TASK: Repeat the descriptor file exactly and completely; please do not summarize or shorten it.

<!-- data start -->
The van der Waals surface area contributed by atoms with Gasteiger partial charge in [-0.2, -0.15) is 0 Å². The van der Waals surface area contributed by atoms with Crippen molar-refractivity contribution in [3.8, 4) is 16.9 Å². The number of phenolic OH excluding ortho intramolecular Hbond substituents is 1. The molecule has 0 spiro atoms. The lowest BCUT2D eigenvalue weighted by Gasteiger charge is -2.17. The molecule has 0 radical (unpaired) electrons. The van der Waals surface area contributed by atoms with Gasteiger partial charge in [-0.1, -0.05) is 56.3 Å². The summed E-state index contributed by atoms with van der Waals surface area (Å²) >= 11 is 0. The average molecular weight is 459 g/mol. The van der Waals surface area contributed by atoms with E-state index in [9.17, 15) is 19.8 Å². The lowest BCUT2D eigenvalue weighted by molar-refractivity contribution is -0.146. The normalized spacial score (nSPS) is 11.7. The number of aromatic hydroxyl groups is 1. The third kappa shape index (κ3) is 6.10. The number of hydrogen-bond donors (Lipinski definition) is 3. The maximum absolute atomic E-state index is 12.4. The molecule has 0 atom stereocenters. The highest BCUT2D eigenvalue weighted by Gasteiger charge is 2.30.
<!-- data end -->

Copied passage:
The van der Waals surface area contributed by atoms with Gasteiger partial charge in [-0.2, -0.15) is 0 Å². The van der Waals surface area contributed by atoms with Crippen molar-refractivity contribution in [3.8, 4) is 16.9 Å². The number of phenolic OH excluding ortho intramolecular Hbond substituents is 1. The molecule has 0 spiro atoms. The lowest BCUT2D eigenvalue weighted by Gasteiger charge is -2.17. The molecule has 0 radical (unpaired) electrons. The van der Waals surface area contributed by atoms with Gasteiger partial charge in [-0.1, -0.05) is 56.3 Å². The summed E-state index contributed by atoms with van der Waals surface area (Å²) >= 11 is 0. The average molecular weight is 459 g/mol. The van der Waals surface area contributed by atoms with E-state index in [9.17, 15) is 19.8 Å². The lowest BCUT2D eigenvalue weighted by molar-refractivity contribution is -0.146. The normalized spacial score (nSPS) is 11.7. The number of aromatic hydroxyl groups is 1. The third kappa shape index (κ3) is 6.10. The number of hydrogen-bond donors (Lipinski definition) is 3. The maximum absolute atomic E-state index is 12.4. The molecule has 0 atom stereocenters. The highest BCUT2D eigenvalue weighted by Gasteiger charge is 2.30.